“When a piece of art has to be more than interesting, has to be more than beautiful, the challenge really increases. When art has to stand for something, aiming to captivate people to take action or make small positive changes within their community, then it becomes Art Advocacy.” -Noelle Anderson
This statement was the basis for the artistic work produced by Noelle Anderson from the Spring 2013 Island School semester while she spent time in Napier, New Zealand this winter with PangeaSeed painting a mural for their Sea Walls project. Since returning from The Island School three years ago, Noelle has been busy. While still in high school, she founded a “Positivity Club” with fellow Sp ’13 classmate Greta O’Marah. The goal behind this club “was to make our community a less stressed one, and to get fellow students to focus on what is truly meaningful and important to them through positive thinking techniques.” Both Noelle and Greta agree that their inspirations for this club came to them entirely through their experiences at The Island School. Additionally, Noelle participated at the Varsity level in skiing and tennis as well as pursuing her interests in “the intersections of sustainability, social justice, and art by focusing on ‘EcoFeminism’ for my AP photography series.” Noelle has since been attending Dartmouth where she studies Geography and Studio Art as well as participating in the Dartmouth Ski Patrol which allows her to get out on the hill and put her Outdoor Emergency Care certification to good use.
Noelle initially became connected with PangeaSeed after discovering them on Instagram. She describes the app as being “a really incredible way for artists interested in similar initiatives to get connected through anything from hashtag use to following the same kinds of pages — pretty neat.” The “seed” in PangeaSeed is an anagram that stands for Sustainability, Education, Ecology and Design which are all considered by PangeaSeed to be its cornerstones. Once Noelle had found PangeaSeed’s Instagram page, she became “mesmerized by the work they and the artists they’re connected with do.”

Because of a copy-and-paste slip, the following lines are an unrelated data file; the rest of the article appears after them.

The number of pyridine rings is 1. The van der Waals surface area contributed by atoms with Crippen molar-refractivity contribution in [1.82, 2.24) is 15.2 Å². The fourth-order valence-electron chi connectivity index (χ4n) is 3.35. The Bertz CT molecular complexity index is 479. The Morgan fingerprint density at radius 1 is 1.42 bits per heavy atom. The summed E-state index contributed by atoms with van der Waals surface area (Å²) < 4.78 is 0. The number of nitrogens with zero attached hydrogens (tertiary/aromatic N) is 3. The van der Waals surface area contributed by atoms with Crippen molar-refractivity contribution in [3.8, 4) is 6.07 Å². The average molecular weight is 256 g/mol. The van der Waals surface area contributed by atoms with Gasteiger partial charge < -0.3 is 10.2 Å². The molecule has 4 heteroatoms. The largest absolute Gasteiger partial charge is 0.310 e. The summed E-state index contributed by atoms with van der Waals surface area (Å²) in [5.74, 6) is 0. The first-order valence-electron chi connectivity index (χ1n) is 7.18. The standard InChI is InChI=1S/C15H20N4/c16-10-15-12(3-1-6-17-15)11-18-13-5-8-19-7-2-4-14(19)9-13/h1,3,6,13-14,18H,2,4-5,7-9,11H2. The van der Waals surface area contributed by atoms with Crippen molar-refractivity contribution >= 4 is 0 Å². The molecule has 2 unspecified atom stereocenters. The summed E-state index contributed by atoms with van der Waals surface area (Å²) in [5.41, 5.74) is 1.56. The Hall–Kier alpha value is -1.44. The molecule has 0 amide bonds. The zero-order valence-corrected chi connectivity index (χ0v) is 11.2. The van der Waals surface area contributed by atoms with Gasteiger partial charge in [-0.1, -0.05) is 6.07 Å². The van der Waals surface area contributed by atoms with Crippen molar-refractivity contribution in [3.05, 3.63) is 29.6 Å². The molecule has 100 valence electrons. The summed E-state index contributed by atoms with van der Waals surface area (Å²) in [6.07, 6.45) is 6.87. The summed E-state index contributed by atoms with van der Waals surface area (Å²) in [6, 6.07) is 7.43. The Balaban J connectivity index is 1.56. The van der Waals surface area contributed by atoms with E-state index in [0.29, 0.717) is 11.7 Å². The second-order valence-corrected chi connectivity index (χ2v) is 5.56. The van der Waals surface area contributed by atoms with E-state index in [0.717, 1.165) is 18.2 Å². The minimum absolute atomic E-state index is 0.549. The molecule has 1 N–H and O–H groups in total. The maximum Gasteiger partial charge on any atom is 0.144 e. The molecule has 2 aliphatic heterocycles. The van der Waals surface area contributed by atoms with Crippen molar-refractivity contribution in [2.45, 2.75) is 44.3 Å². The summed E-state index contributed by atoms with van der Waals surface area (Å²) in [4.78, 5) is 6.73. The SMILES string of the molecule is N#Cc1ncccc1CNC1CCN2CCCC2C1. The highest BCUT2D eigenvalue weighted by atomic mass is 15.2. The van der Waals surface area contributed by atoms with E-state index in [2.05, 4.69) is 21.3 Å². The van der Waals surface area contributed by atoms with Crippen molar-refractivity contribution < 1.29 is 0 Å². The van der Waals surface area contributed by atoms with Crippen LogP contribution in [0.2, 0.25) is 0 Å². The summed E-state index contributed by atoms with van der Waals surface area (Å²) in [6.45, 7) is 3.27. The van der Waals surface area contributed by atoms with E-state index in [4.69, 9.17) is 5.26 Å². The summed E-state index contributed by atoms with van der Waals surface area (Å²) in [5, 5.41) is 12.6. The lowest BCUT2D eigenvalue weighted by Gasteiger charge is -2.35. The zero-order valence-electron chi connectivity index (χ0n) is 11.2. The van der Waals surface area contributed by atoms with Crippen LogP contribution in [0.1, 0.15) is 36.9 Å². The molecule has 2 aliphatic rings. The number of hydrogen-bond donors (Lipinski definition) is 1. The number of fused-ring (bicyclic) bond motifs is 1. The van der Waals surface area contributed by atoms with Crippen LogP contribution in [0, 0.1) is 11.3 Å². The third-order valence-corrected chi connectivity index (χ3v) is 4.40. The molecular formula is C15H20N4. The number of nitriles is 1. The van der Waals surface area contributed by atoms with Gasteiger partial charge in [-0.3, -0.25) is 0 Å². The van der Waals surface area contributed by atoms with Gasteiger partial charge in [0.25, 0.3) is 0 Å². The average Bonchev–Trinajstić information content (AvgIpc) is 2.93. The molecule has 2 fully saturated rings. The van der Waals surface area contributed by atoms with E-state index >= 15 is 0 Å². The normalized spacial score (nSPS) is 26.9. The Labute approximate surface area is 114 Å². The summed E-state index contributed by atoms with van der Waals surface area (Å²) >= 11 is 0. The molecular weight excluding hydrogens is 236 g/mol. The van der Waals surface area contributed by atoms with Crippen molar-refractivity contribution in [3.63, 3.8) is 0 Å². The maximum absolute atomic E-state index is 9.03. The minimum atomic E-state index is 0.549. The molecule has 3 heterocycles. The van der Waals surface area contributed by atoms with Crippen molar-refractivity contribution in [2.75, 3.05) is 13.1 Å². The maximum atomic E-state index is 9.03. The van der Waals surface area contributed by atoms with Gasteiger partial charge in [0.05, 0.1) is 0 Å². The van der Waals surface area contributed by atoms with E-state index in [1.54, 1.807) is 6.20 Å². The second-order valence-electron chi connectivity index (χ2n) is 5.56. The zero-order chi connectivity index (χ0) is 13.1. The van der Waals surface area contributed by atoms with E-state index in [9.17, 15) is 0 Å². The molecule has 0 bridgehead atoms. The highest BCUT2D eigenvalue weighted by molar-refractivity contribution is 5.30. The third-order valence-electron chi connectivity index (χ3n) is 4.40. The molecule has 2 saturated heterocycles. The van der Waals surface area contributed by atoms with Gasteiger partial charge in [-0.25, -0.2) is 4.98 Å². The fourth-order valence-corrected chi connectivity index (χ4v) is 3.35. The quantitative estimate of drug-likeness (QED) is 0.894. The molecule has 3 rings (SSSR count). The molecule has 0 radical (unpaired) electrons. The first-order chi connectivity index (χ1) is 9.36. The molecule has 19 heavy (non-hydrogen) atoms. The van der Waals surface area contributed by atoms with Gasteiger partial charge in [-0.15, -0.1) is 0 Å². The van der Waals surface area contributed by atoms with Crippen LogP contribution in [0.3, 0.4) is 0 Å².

PangeaSeed likes to describe many of the artists involved as “ARTivists.” Prominently displayed on their website is a definition for ARTivism as “An explosion of creativity, a marrying of art and activism.” Noelle feels that she can partially identify as an ARTivist. She explains that “when I was in high school and decided to focus on ‘EcoFeminsim’ for my AP Photography final series I think I was pushing the idea of using my art as a tool for activism, as a creative means of making a statement I felt more powerful than words.” PangeaSeed opened the door for Noelle to truly express her ARTivism on a larger scale than the canvases she was used to working with. Her project turned into a full-blown mural that commented on shark conservation. Of course, not everything Noelle creates is for the purpose of activism. Everyone needs to take a break and “simply reflect parts of me that love the beauty of a landscape or total abstraction.” This is because, for Noelle, “creating art and the very existence of it will always be a reflection of the artist.” Meaning that all aspects of Noelle’s work reflect back upon different aspects of herself. She loves “having the term ARTivisim in my toolbox, and empowering myself to own that side of my artistic self when it is right to do so.”
Noelle’s journey to New Zealand this winter began when PangeaSeed itself reached out to her. They asked her if she would like to join their Sea Walls: Murals for Oceans in Napier, New Zealand which is located on the North Island of New Zealand. In disbelief, Noelle spent the winter creating her initial sketch, and moving her final projects and exams at Dartmouth to an earlier time so that she could leave campus accordingly. When Noelle got to New Zealand, there were 30 other artists joining various other painting projects. Noelle was initially intimidated because many of these other artists were “internationally acclaimed professional street artists, and I am just a student who has never painted a mural before” but, once Noelle began work on her mural, she fell into her routines she had developed for her other projects and that allowed her to settle in and be confident in her progress as the mural took shape around her. As Noelle worked, the wall in front of her became “my canvas and the street was my studio!” There were certainly challenges to the process that included: “sketching out my shark figures without a projector, being rained out two of the 6 painting days and feeling the pressure of time, and lastly balancing answering passerby’s questions in an engaging manner while still trying to stay focused.” For Noelle, the process of creating this mural was extremely rewarding and she attributes this to feeling more physically connected to the work – “more so than any piece I have created at home or at the studio at Dartmouth, due to the way I had to move my body through space in order to apply paint onto my wall.